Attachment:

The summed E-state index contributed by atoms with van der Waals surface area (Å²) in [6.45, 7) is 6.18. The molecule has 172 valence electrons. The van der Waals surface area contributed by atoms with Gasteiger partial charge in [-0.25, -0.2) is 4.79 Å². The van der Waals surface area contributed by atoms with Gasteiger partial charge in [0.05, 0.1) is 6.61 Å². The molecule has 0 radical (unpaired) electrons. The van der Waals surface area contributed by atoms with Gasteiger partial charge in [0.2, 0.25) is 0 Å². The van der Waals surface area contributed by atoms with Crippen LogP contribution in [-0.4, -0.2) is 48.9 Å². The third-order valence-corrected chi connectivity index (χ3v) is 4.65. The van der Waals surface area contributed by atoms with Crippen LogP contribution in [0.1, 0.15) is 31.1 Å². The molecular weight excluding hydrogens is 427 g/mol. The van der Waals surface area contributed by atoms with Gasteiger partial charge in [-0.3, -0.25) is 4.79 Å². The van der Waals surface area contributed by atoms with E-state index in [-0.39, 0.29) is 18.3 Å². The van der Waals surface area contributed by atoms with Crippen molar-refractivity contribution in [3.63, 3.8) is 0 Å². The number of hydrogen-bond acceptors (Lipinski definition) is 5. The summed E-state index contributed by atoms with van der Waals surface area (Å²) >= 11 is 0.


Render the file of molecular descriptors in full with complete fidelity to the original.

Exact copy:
The summed E-state index contributed by atoms with van der Waals surface area (Å²) in [6.45, 7) is 6.18. The molecule has 172 valence electrons. The van der Waals surface area contributed by atoms with Gasteiger partial charge in [-0.25, -0.2) is 4.79 Å². The van der Waals surface area contributed by atoms with Gasteiger partial charge in [0.05, 0.1) is 6.61 Å². The molecule has 0 radical (unpaired) electrons. The van der Waals surface area contributed by atoms with Gasteiger partial charge in [0.2, 0.25) is 0 Å². The van der Waals surface area contributed by atoms with Crippen LogP contribution in [-0.4, -0.2) is 48.9 Å². The third-order valence-corrected chi connectivity index (χ3v) is 4.65. The van der Waals surface area contributed by atoms with Crippen LogP contribution in [0.1, 0.15) is 31.1 Å². The molecular weight excluding hydrogens is 427 g/mol. The van der Waals surface area contributed by atoms with Gasteiger partial charge in [-0.3, -0.25) is 4.79 Å². The van der Waals surface area contributed by atoms with E-state index in [-0.39, 0.29) is 18.3 Å². The van der Waals surface area contributed by atoms with Crippen molar-refractivity contribution in [3.63, 3.8) is 0 Å². The number of hydrogen-bond acceptors (Lipinski definition) is 5. The summed E-state index contributed by atoms with van der Waals surface area (Å²) >= 11 is 0.